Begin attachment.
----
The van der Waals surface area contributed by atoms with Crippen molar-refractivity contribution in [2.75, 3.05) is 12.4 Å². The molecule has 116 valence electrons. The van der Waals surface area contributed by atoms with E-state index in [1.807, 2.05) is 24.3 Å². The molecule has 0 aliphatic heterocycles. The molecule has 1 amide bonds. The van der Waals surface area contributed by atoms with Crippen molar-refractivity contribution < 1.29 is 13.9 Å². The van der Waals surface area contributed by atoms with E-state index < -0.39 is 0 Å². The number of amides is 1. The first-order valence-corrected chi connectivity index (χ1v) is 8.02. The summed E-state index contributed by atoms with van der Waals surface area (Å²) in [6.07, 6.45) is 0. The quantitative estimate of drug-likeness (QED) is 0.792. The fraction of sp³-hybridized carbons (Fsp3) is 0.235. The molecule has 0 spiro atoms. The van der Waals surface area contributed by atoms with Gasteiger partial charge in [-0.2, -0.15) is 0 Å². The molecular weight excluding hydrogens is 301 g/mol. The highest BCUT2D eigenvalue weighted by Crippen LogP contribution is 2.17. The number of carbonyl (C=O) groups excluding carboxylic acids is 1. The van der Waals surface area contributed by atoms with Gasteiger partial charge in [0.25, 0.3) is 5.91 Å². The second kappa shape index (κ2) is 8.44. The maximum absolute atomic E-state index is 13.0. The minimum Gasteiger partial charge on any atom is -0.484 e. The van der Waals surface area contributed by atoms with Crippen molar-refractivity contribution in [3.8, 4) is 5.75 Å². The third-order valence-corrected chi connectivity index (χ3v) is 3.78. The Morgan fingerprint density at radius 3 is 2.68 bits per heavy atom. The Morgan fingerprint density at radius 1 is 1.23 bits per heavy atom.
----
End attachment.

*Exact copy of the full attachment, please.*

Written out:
The van der Waals surface area contributed by atoms with Crippen molar-refractivity contribution in [2.75, 3.05) is 12.4 Å². The molecule has 116 valence electrons. The van der Waals surface area contributed by atoms with E-state index in [1.807, 2.05) is 24.3 Å². The molecule has 0 aliphatic heterocycles. The molecule has 1 amide bonds. The van der Waals surface area contributed by atoms with Crippen molar-refractivity contribution < 1.29 is 13.9 Å². The van der Waals surface area contributed by atoms with E-state index < -0.39 is 0 Å². The number of amides is 1. The first-order valence-corrected chi connectivity index (χ1v) is 8.02. The summed E-state index contributed by atoms with van der Waals surface area (Å²) in [6.07, 6.45) is 0. The quantitative estimate of drug-likeness (QED) is 0.792. The fraction of sp³-hybridized carbons (Fsp3) is 0.235. The molecule has 0 spiro atoms. The van der Waals surface area contributed by atoms with Gasteiger partial charge in [-0.2, -0.15) is 0 Å². The molecular weight excluding hydrogens is 301 g/mol. The highest BCUT2D eigenvalue weighted by Crippen LogP contribution is 2.17. The number of carbonyl (C=O) groups excluding carboxylic acids is 1. The van der Waals surface area contributed by atoms with Gasteiger partial charge in [0.25, 0.3) is 5.91 Å². The second kappa shape index (κ2) is 8.44. The maximum absolute atomic E-state index is 13.0. The minimum Gasteiger partial charge on any atom is -0.484 e. The van der Waals surface area contributed by atoms with Crippen molar-refractivity contribution in [3.8, 4) is 5.75 Å². The third-order valence-corrected chi connectivity index (χ3v) is 3.78. The Morgan fingerprint density at radius 3 is 2.68 bits per heavy atom. The Morgan fingerprint density at radius 1 is 1.23 bits per heavy atom.